A lot of Steampunk fiction is primarily alternate history, and Scott Westerfeld’s series is no exception. Set in 1914 Europe, Leviathan and Behemoth (the first two of a trilogy) follows the exploits of Aleksander Ferdinand, dispossessed heir to the Austrian-Hungarian throne, and Deryn Sharp, a British girl who hides her gender in order to join the English military as a midshipman.

Behemoth came out just recently (with copies shipping to Singapore in about a week more), but I figure that we should start at the beginning and review Leviathan first.

What makes Scott Westerfeld’s steampunk (or rather more accurately dieselpunk)trilogy singularly unique in alternate history fictions though is that the warring sides of Germany and Britain do not battle using conventional methods. Instead the Germans (Clankers) use huge hulking automatons and the British (Darwinists) war via giant genetic modified beasts. In fact, the Leviathan (from which the first book derives its name) is a floating airwhale where Deryn serves.

In the first book, Alek is fleeing the German forces after the assassination of his father, the Archduke Franz Ferdinand. Hounded by the military, he makes his way to shelter. On the way, he is forced to work together with the British, who are supposedly his enemies, of whom Deryn is a part of.

While supposedly a book targeted at teens (and shelved in the Young Adult’s section), Leviathan is a compelling read even for adults. Scott Westerfeld does a good job in encouraging emotional investment in the plot, with the characters (especially the supporting characters) expressing surprising breadth. More interesting is the alternate technologies invented and the opposing mentalities of the pro-mechanical Clankers and the pro-genetics Darwinists, as well as all the philosophical implications that arise (for example, the Clankers consider the Darwinists’ nonchalance at ‘playing with God’s work’ as supremely hubristic).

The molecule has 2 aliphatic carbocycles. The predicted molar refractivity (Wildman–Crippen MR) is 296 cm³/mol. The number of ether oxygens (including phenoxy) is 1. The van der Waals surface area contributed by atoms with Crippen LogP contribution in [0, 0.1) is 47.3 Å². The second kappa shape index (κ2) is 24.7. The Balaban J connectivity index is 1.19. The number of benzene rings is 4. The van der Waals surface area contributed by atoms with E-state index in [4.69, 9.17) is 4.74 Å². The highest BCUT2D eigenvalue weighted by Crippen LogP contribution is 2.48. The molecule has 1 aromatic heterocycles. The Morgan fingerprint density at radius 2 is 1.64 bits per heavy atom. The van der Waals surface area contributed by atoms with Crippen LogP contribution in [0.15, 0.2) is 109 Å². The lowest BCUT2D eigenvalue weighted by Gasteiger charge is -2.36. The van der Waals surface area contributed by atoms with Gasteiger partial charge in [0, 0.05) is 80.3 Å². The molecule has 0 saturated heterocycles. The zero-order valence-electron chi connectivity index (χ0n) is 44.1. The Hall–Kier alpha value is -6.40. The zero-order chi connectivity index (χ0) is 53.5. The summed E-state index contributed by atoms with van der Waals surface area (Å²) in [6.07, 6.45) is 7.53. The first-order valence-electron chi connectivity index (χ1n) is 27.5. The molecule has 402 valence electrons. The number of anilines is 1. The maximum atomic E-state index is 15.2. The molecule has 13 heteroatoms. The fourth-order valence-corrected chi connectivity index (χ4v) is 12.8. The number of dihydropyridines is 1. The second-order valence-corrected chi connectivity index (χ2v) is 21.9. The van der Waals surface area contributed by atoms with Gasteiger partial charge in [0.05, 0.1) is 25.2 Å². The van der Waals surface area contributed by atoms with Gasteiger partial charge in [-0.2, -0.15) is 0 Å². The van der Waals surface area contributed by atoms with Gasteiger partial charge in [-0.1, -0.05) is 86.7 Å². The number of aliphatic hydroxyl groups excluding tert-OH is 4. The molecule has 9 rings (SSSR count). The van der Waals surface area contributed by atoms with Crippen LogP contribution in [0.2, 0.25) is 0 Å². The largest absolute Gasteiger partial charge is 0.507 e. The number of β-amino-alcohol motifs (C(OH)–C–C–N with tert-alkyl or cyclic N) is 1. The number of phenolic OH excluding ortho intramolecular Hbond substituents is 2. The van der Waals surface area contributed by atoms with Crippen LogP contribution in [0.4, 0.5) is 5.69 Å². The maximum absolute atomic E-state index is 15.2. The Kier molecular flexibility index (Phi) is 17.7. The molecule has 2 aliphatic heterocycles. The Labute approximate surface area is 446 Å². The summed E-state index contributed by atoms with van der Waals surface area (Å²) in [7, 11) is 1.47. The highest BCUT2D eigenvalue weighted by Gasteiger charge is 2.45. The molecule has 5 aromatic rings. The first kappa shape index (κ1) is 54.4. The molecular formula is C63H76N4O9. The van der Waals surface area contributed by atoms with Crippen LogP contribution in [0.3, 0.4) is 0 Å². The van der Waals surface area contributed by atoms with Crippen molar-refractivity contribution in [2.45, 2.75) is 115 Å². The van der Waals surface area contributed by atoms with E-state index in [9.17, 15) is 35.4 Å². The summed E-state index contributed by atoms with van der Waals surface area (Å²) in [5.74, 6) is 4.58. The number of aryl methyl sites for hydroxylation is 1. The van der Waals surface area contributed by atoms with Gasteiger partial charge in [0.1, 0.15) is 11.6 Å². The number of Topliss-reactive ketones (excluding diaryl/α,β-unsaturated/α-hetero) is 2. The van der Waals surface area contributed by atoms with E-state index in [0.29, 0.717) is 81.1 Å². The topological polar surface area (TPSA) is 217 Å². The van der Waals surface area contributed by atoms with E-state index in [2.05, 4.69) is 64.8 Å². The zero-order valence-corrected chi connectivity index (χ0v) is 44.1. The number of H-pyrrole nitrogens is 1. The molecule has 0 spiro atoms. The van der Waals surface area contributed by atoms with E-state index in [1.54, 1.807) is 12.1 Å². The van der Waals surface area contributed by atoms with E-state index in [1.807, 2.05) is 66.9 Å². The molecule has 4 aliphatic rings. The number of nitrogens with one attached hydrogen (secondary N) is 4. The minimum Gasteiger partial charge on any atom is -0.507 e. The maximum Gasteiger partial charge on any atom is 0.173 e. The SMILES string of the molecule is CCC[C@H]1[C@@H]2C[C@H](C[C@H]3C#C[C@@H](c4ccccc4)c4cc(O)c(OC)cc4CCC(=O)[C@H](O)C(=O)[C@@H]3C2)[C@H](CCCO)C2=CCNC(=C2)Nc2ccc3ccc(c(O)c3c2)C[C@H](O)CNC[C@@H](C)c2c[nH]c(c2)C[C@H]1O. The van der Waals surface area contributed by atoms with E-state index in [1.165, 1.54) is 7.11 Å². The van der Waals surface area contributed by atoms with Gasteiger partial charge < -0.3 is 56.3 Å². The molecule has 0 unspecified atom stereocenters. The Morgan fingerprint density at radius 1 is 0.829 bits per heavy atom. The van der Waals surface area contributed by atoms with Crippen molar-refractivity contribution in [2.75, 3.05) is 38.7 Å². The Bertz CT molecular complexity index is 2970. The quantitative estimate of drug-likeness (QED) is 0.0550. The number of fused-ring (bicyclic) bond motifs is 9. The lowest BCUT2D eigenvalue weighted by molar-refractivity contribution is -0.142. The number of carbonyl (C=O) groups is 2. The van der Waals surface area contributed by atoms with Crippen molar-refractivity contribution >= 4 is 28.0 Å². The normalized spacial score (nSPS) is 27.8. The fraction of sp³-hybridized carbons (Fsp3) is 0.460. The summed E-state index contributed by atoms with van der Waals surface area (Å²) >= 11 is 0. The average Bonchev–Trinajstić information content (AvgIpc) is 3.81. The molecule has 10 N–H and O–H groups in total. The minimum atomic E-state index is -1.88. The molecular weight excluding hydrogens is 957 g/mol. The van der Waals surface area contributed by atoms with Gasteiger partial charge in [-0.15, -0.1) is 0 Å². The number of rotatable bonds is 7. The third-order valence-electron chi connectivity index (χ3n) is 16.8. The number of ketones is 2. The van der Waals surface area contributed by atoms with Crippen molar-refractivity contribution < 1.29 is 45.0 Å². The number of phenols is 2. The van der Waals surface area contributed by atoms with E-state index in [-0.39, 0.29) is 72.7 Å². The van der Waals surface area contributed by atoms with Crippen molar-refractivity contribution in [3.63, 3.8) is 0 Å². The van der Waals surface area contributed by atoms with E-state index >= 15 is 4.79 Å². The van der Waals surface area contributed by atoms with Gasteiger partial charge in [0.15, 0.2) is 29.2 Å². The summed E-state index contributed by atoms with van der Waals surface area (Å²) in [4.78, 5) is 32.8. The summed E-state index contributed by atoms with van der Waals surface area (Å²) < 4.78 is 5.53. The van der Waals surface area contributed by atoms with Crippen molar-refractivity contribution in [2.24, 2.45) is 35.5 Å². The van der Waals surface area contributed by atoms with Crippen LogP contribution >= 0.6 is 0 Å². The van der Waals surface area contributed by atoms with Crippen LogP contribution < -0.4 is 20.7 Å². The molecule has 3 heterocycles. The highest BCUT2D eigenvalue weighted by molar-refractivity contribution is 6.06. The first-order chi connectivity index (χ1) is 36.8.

Another great thing that Westerfeld does is actually technically not in the story but in the afterword. He discusses the liberties in history that he has taken with the book, and it both serves to ground the story as well as to impart that little bit of historical fact to the reader.

What tips Scott Westerfeld’s books, however, and what made them must reads in my eye, are Keith Thompson’s illustrations. It’s one thing to read about beasts and machines battling each other; it’s another to witness it in beautiful detail; Keith Thompson’s graceful pencils almost look as if they belong more on a comic book cover than confined in a book. I for one am looking forward to an ‘art of’ book.

Still, the book isn’t perfect. At first glance, Alek seems to be your traditional spoiled princeling on the road to self discovery, and Deryn is even worse. Being impulsive, skilled and almost perfect in every respect short with the only flaw of being female in an all-male military, she smacks a bit of Mary-Sueness. Alek does seem to be a bit more three-dimensional at the ned of Leviathan, and one can only hope that In the second book, Deryn will follow suit.

Leviathan is still a great read though, both for adults and teens. A touch of history, a huge dose of alternate technology and beasties, thrown in with a great plot and art. If you’re looking for something fantastical to read (and specifically if you’re looking for something to feed the kids other than… ugh… Twiliight), Leviathan should be at the top of your list.

Leviathan by Scott Westerfeld available now.


Singapore’s resident Press Ganger, that is, the man to go to for Privateer Press’ WARMACHINE, and HORDES. Kakita also dabbles in Games Workshop’s WARHAMMER FANTASY and WARHAMMER 40K lines.

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